Hire More Heroes Act of 2015—Continuedby Senator Sheldon Whitehouse
Posted on 2015-07-28
WHITEHOUSE. Mr. President, I ask unanimous consent that the order
for the quorum call be rescinded.
The PRESIDING OFFICER. Without objection, it is so ordered.
Climate Change Mr. WHITEHOUSE. Mr. President, in poll after poll, the American people have told this Congress that it is time to wake up to the ever- growing threat from carbon pollution. Two-thirds of Americans support the Environmental Protection Agency's Clean Power Plan to cut emissions from powerplants and invest in energy efficiency and renewable energy. Even a majority of Republicans support action to reduce carbon pollution. But we do nothing.
So here I am again, for the 108th time, for a speech of which the Presiding Officer has become something of a frequent flyer, to urge that we listen to our constituents and do the job that we were sent here to do.
Sadly, Congress is stuck in the grip of the big polluters and their unlimited, unreported campaign spending. After the dreadful Citizens United Supreme Court decision of 2010, two things happened. One, corporate political spending poured into secretive unaccountable groups that now wield untold influence in our elections. Two, Republicans-- particularly Republican voices in Congress--fell silent on carbon pollution and climate change. It was a stopper.
So despite the wishes of the American people and despite an overwhelming scientific consensus, the majority in the Senate has no plan whatsoever to address the catastrophic changes we see in our oceans and our atmosphere, in our farms and our forests.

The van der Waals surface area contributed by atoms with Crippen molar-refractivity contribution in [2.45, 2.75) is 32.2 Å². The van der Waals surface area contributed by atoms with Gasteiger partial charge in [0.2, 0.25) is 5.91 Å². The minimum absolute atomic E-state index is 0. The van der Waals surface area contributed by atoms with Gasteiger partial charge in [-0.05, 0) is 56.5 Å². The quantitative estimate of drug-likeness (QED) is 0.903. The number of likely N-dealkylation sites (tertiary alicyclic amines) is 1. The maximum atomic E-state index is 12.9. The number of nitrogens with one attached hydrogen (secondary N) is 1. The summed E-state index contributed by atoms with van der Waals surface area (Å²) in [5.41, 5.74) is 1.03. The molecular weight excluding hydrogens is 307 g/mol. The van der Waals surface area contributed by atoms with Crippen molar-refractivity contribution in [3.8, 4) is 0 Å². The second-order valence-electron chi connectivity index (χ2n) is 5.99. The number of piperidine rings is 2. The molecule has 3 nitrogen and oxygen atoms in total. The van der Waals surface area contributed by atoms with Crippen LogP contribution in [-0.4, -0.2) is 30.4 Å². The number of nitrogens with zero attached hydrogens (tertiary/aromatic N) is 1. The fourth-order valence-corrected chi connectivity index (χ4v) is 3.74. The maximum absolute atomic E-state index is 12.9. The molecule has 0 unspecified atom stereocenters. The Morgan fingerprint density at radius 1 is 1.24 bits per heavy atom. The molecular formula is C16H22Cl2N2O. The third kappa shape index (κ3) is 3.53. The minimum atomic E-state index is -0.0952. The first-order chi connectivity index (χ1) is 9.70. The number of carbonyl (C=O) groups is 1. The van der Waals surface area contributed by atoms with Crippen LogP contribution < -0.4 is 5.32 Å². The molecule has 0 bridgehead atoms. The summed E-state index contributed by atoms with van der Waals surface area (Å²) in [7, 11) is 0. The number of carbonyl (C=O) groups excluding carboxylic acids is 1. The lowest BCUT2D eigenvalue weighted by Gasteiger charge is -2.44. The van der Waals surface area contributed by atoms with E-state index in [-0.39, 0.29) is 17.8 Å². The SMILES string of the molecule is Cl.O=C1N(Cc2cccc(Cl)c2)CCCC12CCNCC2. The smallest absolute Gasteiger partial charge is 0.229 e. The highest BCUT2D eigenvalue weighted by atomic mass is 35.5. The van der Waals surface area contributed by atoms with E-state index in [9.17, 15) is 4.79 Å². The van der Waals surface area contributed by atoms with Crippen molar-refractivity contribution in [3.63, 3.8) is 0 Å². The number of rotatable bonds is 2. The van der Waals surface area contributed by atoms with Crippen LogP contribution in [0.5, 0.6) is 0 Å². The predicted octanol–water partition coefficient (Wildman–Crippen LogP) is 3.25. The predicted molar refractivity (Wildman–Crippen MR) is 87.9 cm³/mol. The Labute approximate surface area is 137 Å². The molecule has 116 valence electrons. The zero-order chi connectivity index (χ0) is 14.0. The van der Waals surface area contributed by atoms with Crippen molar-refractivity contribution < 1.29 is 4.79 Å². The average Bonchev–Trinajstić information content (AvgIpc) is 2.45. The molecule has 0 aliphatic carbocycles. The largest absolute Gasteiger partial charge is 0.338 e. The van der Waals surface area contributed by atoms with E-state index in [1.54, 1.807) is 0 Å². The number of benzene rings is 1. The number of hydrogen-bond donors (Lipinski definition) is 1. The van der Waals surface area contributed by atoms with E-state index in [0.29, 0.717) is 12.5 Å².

Many of the Republican candidates for President, for fear of offending their fossil fuel billionaire donors, ignore not only the clear tide of public opinion and not only the warnings of our scientific and national security officials but ignore the climate disruptions in their own home States. They ignore the homegrown climate research of their own State's scientists and universities.
Earlier this year I came to the floor with my colleague and friend, Senator Baldwin of Wisconsin, to consider the effects of carbon pollution in her Badger State. Senator Baldwin is a fierce defender of Wisconsin families and businesses and is fighting to protect Wisconsin's climate, from the Great Lakes to the legendary dairy farms.
Wisconsin Governor Scott Walker, on the other hand, has gone another way. He has gone right down the fossil fuel industry rabbit hole. He pulled the plug on scientific and environmental functions in State government and he attacks environmental programs in the Federal Government.
Let's look at the facts in Wisconsin. According to the scientists at the University of Wisconsin-Madison, weather stations around Wisconsin measure that average temperatures in Wisconsin increased by about 1.1 degrees Fahrenheit between 1950 and 2006. During the same period, Wisconsin got wetter as well as warmer. Annual average precipitation in Wisconsin increased by almost 3 inches--again, measured.
As more and more carbon pollution piles up in the atmosphere, researchers at the University of Wisconsin-Madison estimate and project that by midcentury Wisconsin could warm by 4 to 9 degrees Fahrenheit. By the end of the century, the climate in Wisconsin may look more like that of present-day Missouri or Oklahoma, raising the prospect of dramatic shifts in the Wisconsin economy and way of life.
These changes would not be kind to Wisconsin's iconic badger. The Upper Midwest and Great Lakes Landscape Conservation Cooperative lists the Wisconsin badger as one of the region's species at risk from climate change. It has no apparent effect on Governor Walker, however.
There was the Wisconsin Initiative on Climate Change Impacts. The Wisconsin Initiative on Climate Change Impacts was formed in 2007 by the Wisconsin Department of Natural Resources and the University of Wisconsin Nelson Institute for Environmental Studies. The scientists and public officials in this program are studying how climate change will affect Wisconsin's wildlife, water resources, and public health, and important Wisconsin industries such as forestry, agriculture, and shipping and tourism on the Great Lakes.